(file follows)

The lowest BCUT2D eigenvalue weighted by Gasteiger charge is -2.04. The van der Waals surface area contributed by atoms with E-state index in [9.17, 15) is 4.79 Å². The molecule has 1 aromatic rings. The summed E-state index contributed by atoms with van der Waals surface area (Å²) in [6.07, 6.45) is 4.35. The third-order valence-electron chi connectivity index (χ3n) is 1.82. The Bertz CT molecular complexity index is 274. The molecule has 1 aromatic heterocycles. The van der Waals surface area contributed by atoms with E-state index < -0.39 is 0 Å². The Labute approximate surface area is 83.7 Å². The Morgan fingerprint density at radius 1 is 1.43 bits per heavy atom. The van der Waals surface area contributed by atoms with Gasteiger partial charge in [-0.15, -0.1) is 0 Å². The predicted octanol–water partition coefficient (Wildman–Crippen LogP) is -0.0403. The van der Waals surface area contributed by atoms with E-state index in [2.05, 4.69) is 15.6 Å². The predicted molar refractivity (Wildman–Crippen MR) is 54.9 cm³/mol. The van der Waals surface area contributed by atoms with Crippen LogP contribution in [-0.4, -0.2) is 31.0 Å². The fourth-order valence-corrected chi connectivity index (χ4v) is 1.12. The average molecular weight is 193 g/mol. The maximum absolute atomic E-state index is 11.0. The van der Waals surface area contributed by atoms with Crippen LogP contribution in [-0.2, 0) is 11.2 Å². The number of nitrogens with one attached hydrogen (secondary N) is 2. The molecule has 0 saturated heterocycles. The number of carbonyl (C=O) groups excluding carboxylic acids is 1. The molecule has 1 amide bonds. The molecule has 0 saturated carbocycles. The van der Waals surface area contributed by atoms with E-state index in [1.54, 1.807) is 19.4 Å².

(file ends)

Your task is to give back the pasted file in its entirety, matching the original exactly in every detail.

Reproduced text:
The lowest BCUT2D eigenvalue weighted by Gasteiger charge is -2.04. The van der Waals surface area contributed by atoms with E-state index in [9.17, 15) is 4.79 Å². The molecule has 1 aromatic rings. The summed E-state index contributed by atoms with van der Waals surface area (Å²) in [6.07, 6.45) is 4.35. The third-order valence-electron chi connectivity index (χ3n) is 1.82. The Bertz CT molecular complexity index is 274. The molecule has 1 aromatic heterocycles. The van der Waals surface area contributed by atoms with E-state index < -0.39 is 0 Å². The Labute approximate surface area is 83.7 Å². The Morgan fingerprint density at radius 1 is 1.43 bits per heavy atom. The van der Waals surface area contributed by atoms with Gasteiger partial charge in [-0.15, -0.1) is 0 Å². The predicted octanol–water partition coefficient (Wildman–Crippen LogP) is -0.0403. The van der Waals surface area contributed by atoms with E-state index in [2.05, 4.69) is 15.6 Å². The predicted molar refractivity (Wildman–Crippen MR) is 54.9 cm³/mol. The van der Waals surface area contributed by atoms with Crippen LogP contribution in [-0.4, -0.2) is 31.0 Å². The fourth-order valence-corrected chi connectivity index (χ4v) is 1.12. The average molecular weight is 193 g/mol. The maximum absolute atomic E-state index is 11.0. The van der Waals surface area contributed by atoms with Crippen LogP contribution in [-0.2, 0) is 11.2 Å². The number of nitrogens with one attached hydrogen (secondary N) is 2. The molecule has 0 saturated heterocycles. The number of carbonyl (C=O) groups excluding carboxylic acids is 1. The molecule has 1 amide bonds. The molecule has 0 saturated carbocycles. The van der Waals surface area contributed by atoms with E-state index in [1.54, 1.807) is 19.4 Å².